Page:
Matilda’s Family in Karangan Uban
This past February, Matilda and her little daughter Georgina were seen around the Karangan Uban area, when the Post-release Monitoring (PRM) and Orangutan Release team were setting up a temporary camp to support our most recent orangutan release event. Carrying Georgina, Matilda was seen sitting on abranch of a big tree facing the Joloi River and they completely ignored the team’s presence. They were released in August last year and after 6 months, both looked healthy and active.
Meanwhile Markisa and her two daughters Uli and Manggo who were released in February last year were seen in a Sangkuang tree by the Joloi River when the Orangutan Release team passed by on their way to check the designated orangutan drop point for the planned releases. A year on from their release and Markisa was holding Uli tight in her arms, while Manggo played not far away.
Finding Kopi’s Signal
Kopi who was released in November 2012, has been quite a challenge for the PRM team to observe. This beautiful female orangutan travelled quickly into the forest right after she was released, almost never to be seen again. A member of Totat Jalu Camp PRM team, Apriadi, picked up her signal recently. He followed the signal and finally saw orangutan movements and caught a glimpse of her arm. She was gone again in no time though and was so fast that Apriadi wasn’t able to follow her. The team however is delighted to know that she is doing well and very active.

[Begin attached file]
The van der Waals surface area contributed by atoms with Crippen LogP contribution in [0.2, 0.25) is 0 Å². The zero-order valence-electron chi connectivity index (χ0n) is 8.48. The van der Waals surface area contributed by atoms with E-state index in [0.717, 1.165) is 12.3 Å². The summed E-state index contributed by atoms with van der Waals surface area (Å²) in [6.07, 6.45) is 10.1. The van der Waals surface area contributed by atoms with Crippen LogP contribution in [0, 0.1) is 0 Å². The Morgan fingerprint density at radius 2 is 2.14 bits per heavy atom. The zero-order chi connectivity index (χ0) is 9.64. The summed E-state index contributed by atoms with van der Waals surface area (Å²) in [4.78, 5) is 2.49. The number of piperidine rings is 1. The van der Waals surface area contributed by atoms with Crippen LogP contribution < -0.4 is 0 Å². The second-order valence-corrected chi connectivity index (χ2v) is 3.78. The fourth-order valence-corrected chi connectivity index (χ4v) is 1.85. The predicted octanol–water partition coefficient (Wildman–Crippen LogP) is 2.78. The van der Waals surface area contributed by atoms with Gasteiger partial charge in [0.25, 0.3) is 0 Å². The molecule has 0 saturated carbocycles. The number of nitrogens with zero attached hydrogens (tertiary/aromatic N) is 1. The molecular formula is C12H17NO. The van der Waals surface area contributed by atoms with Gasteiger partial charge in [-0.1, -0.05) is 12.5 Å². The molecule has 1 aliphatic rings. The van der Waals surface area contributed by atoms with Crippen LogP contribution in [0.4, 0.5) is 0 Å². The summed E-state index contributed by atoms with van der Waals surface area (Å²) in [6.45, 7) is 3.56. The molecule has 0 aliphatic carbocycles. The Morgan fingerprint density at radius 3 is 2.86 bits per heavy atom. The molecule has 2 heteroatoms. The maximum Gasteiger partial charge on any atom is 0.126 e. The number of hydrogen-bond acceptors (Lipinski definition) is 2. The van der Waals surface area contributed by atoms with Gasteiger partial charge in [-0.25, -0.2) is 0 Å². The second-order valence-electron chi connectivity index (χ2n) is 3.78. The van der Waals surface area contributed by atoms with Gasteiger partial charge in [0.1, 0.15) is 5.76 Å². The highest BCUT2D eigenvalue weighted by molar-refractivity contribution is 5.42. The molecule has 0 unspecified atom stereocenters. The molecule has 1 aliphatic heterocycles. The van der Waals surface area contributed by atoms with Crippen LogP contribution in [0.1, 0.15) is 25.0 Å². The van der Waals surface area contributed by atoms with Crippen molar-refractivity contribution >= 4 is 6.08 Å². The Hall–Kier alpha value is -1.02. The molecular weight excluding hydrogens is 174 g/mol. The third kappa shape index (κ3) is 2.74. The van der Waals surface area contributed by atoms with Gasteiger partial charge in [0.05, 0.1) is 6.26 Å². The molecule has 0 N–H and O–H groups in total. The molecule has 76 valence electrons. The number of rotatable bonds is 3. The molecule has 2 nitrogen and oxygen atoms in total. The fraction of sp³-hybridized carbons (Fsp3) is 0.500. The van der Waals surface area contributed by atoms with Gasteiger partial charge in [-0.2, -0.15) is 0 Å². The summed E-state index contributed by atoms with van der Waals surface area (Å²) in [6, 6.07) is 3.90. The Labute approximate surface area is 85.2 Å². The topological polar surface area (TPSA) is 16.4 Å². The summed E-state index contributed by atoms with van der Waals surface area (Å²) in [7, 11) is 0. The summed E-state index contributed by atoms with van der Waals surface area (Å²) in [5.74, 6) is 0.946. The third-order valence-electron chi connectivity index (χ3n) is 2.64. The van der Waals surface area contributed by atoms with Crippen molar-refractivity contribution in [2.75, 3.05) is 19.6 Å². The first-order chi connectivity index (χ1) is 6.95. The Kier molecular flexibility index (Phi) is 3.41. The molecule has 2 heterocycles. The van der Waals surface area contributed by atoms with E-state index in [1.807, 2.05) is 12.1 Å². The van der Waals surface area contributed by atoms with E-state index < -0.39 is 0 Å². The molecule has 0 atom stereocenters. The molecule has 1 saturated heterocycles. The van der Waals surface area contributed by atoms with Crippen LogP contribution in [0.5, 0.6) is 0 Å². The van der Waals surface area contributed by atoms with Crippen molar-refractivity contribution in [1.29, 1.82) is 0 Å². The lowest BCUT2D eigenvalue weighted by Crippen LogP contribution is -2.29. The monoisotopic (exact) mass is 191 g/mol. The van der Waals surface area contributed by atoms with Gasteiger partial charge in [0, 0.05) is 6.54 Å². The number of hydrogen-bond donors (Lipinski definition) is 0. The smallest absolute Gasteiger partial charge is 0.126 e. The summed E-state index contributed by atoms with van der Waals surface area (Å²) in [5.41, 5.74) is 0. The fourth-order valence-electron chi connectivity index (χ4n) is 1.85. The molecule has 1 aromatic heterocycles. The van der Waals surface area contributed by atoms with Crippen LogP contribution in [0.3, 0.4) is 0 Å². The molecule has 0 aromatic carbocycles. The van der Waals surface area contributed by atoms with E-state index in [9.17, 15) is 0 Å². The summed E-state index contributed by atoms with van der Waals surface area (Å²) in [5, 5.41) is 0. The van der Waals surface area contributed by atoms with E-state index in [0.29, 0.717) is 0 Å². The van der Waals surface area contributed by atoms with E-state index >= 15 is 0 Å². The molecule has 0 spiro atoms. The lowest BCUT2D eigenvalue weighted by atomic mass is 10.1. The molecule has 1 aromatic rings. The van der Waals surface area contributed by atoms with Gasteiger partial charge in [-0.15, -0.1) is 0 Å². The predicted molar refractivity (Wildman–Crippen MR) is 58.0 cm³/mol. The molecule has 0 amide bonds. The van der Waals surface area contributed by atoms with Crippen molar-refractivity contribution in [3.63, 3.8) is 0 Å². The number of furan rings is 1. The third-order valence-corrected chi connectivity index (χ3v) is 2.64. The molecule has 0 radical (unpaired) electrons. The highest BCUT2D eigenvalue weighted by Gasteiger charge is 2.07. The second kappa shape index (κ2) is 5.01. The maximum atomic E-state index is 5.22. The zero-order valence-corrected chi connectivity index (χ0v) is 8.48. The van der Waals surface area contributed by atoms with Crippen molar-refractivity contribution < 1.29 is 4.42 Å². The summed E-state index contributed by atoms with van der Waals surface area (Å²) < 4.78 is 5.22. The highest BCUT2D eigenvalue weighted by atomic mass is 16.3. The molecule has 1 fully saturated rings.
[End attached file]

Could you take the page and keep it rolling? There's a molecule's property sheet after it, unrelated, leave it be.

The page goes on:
Jamiat Explores Monnu
Jamiat was also released in November 2012, along with Sif, Gadis, and Menteng at Transect 30. Now, the 19 year old male orangutan has navigated his way through the forest and reached the Monnu area. When observed by the PRM team, Jamiat was resting in his nest. He seemed oblivious to the team’s presence at first, but after two hours in his nest, he may well have felt somewhat disturbed by his human observers and hid.
Sempung Tries Out His Long Call
Sempung is doing very well and healthy. This adult male orangutan was released in August 2012, and spends most of his time in the trees, including resting. The large cheekpadded male also doesn’t appreciate the PRM team’s presence. Upon seeing the team, Sempung made pig-like vocalisation, kiss-squeaked and broke branches. He stopped eating and seemed extremely annoyed. Suddenly, Sempung made a long call. Despite being captivated by the majestic vocalisation which shows a male orangutan’s domination over an area, the team was made aware that this was a sign that Sempung was really unhappy and left him at once.
We couldn’t be happier with these observations. These orangutans are doing well and appear to be thriving in their new environment. Well done to the Post-release Monitoring team and keep up the fantastic work!
Text by: Ike Naya Silana